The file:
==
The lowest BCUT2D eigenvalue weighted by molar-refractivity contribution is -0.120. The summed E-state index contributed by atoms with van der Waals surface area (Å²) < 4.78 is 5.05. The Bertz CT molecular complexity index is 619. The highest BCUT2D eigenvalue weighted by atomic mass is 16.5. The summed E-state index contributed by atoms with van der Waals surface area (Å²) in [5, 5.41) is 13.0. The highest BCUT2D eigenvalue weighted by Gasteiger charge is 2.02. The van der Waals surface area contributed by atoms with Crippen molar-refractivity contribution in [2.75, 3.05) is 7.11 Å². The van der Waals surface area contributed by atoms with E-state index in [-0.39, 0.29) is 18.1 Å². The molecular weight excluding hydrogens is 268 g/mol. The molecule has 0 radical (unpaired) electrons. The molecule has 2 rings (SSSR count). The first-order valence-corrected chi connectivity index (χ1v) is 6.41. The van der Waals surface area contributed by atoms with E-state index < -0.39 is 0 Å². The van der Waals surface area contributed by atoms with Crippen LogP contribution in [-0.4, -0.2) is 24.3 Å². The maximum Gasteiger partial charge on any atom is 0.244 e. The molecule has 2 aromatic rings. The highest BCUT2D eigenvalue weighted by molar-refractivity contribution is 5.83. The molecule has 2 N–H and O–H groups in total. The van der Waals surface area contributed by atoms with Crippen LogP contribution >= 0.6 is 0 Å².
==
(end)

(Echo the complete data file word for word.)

The lowest BCUT2D eigenvalue weighted by molar-refractivity contribution is -0.120. The summed E-state index contributed by atoms with van der Waals surface area (Å²) < 4.78 is 5.05. The Bertz CT molecular complexity index is 619. The highest BCUT2D eigenvalue weighted by atomic mass is 16.5. The summed E-state index contributed by atoms with van der Waals surface area (Å²) in [5, 5.41) is 13.0. The highest BCUT2D eigenvalue weighted by Gasteiger charge is 2.02. The van der Waals surface area contributed by atoms with Crippen molar-refractivity contribution in [2.75, 3.05) is 7.11 Å². The van der Waals surface area contributed by atoms with E-state index in [-0.39, 0.29) is 18.1 Å². The molecular weight excluding hydrogens is 268 g/mol. The molecule has 0 radical (unpaired) electrons. The molecule has 2 rings (SSSR count). The first-order valence-corrected chi connectivity index (χ1v) is 6.41. The van der Waals surface area contributed by atoms with E-state index < -0.39 is 0 Å². The van der Waals surface area contributed by atoms with Crippen LogP contribution in [-0.4, -0.2) is 24.3 Å². The maximum Gasteiger partial charge on any atom is 0.244 e. The molecule has 2 aromatic rings. The highest BCUT2D eigenvalue weighted by molar-refractivity contribution is 5.83. The molecule has 2 N–H and O–H groups in total. The van der Waals surface area contributed by atoms with Crippen LogP contribution >= 0.6 is 0 Å².